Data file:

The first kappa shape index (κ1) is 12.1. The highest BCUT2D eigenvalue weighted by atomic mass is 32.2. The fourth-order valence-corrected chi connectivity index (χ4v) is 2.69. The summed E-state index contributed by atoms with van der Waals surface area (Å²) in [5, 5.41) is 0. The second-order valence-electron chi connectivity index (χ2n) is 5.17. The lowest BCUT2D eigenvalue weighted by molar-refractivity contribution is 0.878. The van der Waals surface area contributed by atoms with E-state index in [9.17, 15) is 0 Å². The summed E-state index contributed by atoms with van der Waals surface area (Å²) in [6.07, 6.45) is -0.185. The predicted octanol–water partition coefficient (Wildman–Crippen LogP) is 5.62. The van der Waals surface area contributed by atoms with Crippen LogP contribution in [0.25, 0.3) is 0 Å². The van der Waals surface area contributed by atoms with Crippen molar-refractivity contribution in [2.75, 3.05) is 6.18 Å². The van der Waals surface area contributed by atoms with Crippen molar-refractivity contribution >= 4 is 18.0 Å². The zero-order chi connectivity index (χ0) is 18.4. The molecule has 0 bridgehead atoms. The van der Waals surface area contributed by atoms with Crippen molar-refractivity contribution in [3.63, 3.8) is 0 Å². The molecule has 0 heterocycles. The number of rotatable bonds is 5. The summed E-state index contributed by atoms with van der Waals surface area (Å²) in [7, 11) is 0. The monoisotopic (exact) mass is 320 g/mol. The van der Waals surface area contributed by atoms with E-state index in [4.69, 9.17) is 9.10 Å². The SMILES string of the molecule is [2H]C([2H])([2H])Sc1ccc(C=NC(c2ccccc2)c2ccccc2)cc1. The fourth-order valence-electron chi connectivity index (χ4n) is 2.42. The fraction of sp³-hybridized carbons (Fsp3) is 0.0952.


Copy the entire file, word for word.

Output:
The first kappa shape index (κ1) is 12.1. The highest BCUT2D eigenvalue weighted by atomic mass is 32.2. The fourth-order valence-corrected chi connectivity index (χ4v) is 2.69. The summed E-state index contributed by atoms with van der Waals surface area (Å²) in [5, 5.41) is 0. The second-order valence-electron chi connectivity index (χ2n) is 5.17. The lowest BCUT2D eigenvalue weighted by molar-refractivity contribution is 0.878. The van der Waals surface area contributed by atoms with E-state index in [9.17, 15) is 0 Å². The summed E-state index contributed by atoms with van der Waals surface area (Å²) in [6.07, 6.45) is -0.185. The predicted octanol–water partition coefficient (Wildman–Crippen LogP) is 5.62. The van der Waals surface area contributed by atoms with Crippen LogP contribution in [0.25, 0.3) is 0 Å². The van der Waals surface area contributed by atoms with Crippen molar-refractivity contribution in [2.75, 3.05) is 6.18 Å². The van der Waals surface area contributed by atoms with Crippen molar-refractivity contribution >= 4 is 18.0 Å². The zero-order chi connectivity index (χ0) is 18.4. The molecule has 0 bridgehead atoms. The van der Waals surface area contributed by atoms with Crippen molar-refractivity contribution in [3.63, 3.8) is 0 Å². The molecule has 0 heterocycles. The number of rotatable bonds is 5. The summed E-state index contributed by atoms with van der Waals surface area (Å²) in [7, 11) is 0. The monoisotopic (exact) mass is 320 g/mol. The van der Waals surface area contributed by atoms with E-state index in [4.69, 9.17) is 9.10 Å². The SMILES string of the molecule is [2H]C([2H])([2H])Sc1ccc(C=NC(c2ccccc2)c2ccccc2)cc1. The fourth-order valence-electron chi connectivity index (χ4n) is 2.42. The fraction of sp³-hybridized carbons (Fsp3) is 0.0952.